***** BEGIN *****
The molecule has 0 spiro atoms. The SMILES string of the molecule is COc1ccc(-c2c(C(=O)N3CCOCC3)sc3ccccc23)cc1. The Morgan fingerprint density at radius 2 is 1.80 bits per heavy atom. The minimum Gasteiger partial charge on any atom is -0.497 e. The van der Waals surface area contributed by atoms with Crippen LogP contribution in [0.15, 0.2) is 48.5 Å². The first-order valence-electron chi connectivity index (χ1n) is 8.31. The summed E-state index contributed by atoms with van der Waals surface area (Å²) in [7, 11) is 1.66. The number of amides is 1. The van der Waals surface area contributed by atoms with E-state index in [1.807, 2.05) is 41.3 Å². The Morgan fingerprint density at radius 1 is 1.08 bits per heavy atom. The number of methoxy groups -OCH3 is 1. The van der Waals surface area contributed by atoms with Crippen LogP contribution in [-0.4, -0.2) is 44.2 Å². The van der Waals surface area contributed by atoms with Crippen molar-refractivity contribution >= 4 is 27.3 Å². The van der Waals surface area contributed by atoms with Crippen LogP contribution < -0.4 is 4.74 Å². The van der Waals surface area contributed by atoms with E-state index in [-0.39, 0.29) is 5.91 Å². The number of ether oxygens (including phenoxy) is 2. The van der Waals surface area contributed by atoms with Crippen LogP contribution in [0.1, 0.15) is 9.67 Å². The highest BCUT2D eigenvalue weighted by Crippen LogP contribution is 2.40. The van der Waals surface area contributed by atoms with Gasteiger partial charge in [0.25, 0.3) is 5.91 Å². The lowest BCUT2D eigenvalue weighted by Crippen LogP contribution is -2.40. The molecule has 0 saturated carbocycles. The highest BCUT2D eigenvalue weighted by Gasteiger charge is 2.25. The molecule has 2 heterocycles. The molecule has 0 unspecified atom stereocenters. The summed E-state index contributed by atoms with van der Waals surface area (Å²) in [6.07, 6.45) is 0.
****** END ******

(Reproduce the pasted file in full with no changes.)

The molecule has 0 spiro atoms. The SMILES string of the molecule is COc1ccc(-c2c(C(=O)N3CCOCC3)sc3ccccc23)cc1. The Morgan fingerprint density at radius 2 is 1.80 bits per heavy atom. The minimum Gasteiger partial charge on any atom is -0.497 e. The van der Waals surface area contributed by atoms with Crippen LogP contribution in [0.15, 0.2) is 48.5 Å². The first-order valence-electron chi connectivity index (χ1n) is 8.31. The summed E-state index contributed by atoms with van der Waals surface area (Å²) in [7, 11) is 1.66. The number of amides is 1. The van der Waals surface area contributed by atoms with E-state index in [1.807, 2.05) is 41.3 Å². The Morgan fingerprint density at radius 1 is 1.08 bits per heavy atom. The number of methoxy groups -OCH3 is 1. The van der Waals surface area contributed by atoms with Crippen LogP contribution in [-0.4, -0.2) is 44.2 Å². The van der Waals surface area contributed by atoms with Crippen molar-refractivity contribution >= 4 is 27.3 Å². The van der Waals surface area contributed by atoms with Crippen LogP contribution < -0.4 is 4.74 Å². The van der Waals surface area contributed by atoms with E-state index in [-0.39, 0.29) is 5.91 Å². The number of ether oxygens (including phenoxy) is 2. The van der Waals surface area contributed by atoms with Crippen LogP contribution in [0.1, 0.15) is 9.67 Å². The highest BCUT2D eigenvalue weighted by Crippen LogP contribution is 2.40. The van der Waals surface area contributed by atoms with Gasteiger partial charge in [0.25, 0.3) is 5.91 Å². The lowest BCUT2D eigenvalue weighted by Crippen LogP contribution is -2.40. The molecule has 0 saturated carbocycles. The highest BCUT2D eigenvalue weighted by Gasteiger charge is 2.25. The molecule has 2 heterocycles. The molecule has 0 unspecified atom stereocenters. The summed E-state index contributed by atoms with van der Waals surface area (Å²) in [6.07, 6.45) is 0.